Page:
Speaking with my cousin put me in a reflective mood and I considered, "How swiftly life changes in chaotic, autonomous and unpredictable ways." Max, a world-class scientist and a philosopher like Aristotle himself, would have approved. Strange, how my emotions keep pulling me back to him. Feeling the weight of the world was in my hands, I longed for my former anchor in this life to secure me in my place. Like a ship powerless and set adrift on the open sea, I often wondered, "How do I change course after so long, and go on without him? Without him!” I cried. The pain of loss rips deep, writhing within me, like a swallowed can full of noxious worms that burrowed holes into my soul. Thinking, as I often do about better days on Aunt Myrtle's farm, when she would fix those delicious country biscuits steaming with gravy and lovingly made by her own age-creased hands, their smell crept in to comfort me allaying my fears. Deep in peaceful thought at last, my tortured moments were momentarily tethered and eased. "What had I possibly done to cause Max to leave my life?" I wondered, finding miserable comfort in friends to sooth my imagination of how he must have suffered without me. Mercifully, I nodded off into another time and space, snippets replaying in my mind of a bucolic scene.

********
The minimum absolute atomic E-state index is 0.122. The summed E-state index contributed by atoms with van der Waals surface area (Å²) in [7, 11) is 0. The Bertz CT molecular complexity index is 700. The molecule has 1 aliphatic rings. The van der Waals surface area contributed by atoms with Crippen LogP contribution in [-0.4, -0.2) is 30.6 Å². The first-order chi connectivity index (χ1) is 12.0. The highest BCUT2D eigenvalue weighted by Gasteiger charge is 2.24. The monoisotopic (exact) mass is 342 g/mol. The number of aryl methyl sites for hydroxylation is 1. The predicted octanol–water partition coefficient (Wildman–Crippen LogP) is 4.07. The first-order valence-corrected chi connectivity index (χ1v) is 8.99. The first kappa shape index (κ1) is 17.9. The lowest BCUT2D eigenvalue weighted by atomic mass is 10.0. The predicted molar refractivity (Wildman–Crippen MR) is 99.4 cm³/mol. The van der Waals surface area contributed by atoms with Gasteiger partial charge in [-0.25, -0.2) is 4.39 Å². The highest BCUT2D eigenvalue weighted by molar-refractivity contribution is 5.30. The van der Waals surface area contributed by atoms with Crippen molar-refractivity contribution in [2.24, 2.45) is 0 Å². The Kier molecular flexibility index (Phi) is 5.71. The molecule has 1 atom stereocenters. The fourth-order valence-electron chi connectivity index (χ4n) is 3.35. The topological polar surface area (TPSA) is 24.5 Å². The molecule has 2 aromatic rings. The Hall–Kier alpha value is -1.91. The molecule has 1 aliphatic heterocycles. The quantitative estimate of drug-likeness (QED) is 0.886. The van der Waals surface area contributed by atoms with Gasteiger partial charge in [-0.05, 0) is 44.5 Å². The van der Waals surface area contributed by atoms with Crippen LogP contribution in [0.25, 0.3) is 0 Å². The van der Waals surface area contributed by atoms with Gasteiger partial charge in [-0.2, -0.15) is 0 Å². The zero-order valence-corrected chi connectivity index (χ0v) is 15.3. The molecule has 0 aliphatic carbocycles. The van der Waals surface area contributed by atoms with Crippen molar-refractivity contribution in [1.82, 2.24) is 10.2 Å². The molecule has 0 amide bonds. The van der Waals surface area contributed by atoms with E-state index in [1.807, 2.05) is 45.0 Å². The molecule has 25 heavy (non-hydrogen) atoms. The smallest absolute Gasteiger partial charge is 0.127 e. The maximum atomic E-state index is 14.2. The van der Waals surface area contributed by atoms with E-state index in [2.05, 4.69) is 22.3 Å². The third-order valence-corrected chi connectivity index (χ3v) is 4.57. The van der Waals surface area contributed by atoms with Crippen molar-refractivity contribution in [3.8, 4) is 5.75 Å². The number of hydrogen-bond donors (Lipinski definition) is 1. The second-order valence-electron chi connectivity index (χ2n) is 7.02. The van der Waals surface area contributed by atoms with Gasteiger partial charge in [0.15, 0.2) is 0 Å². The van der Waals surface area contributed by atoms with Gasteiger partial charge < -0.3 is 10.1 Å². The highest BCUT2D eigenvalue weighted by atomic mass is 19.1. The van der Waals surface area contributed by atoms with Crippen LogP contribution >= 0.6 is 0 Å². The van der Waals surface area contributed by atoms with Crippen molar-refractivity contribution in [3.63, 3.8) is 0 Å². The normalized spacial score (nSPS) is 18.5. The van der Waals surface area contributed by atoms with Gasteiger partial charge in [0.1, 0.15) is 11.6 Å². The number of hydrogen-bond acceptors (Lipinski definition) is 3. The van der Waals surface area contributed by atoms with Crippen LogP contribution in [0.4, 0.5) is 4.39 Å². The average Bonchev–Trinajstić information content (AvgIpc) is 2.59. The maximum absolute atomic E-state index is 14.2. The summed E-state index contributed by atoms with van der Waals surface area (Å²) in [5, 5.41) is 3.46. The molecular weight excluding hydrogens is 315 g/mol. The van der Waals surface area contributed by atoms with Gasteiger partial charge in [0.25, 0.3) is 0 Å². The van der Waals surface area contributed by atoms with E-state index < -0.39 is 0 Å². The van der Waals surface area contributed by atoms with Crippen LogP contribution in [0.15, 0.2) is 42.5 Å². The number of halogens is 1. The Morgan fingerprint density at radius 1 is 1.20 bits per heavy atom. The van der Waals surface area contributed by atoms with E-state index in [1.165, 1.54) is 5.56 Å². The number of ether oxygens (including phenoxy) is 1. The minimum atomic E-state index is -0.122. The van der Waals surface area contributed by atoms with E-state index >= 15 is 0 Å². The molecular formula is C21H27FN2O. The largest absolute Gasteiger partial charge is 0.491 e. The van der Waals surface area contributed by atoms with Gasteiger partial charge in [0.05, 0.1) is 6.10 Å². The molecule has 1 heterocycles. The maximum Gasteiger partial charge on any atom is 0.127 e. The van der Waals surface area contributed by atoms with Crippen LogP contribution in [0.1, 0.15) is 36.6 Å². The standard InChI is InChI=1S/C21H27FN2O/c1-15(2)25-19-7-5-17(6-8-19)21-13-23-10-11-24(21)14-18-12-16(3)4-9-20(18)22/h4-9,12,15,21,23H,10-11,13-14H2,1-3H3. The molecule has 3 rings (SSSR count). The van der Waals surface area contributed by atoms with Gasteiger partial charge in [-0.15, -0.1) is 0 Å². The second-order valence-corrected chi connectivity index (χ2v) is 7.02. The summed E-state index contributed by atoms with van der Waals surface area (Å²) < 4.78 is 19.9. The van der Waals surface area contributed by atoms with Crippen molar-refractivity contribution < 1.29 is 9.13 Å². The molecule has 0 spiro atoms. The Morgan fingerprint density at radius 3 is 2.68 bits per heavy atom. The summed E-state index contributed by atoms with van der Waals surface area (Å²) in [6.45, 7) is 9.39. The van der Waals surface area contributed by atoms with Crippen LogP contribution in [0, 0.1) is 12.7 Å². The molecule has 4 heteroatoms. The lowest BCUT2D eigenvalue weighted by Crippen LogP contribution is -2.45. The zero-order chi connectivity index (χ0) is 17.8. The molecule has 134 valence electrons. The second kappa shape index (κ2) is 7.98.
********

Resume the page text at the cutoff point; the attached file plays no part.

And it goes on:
"Howdy, Charlie!" a voice prodded into my cosmic consciousness that ripped apart the veil of my inner peace. Reality's blindfold was removed from my mind's eye revealing things I didn't want to see anymore. Awakened from my daydream into my nightmare again, I found my neighbor Abigail shaking me, shaking me back into a topsy-turvy world, my party where all my candles where blown out and all of my balloons were maliciously popped at once. Facing my blues, I never felt more alone, except here was Abby to save the day!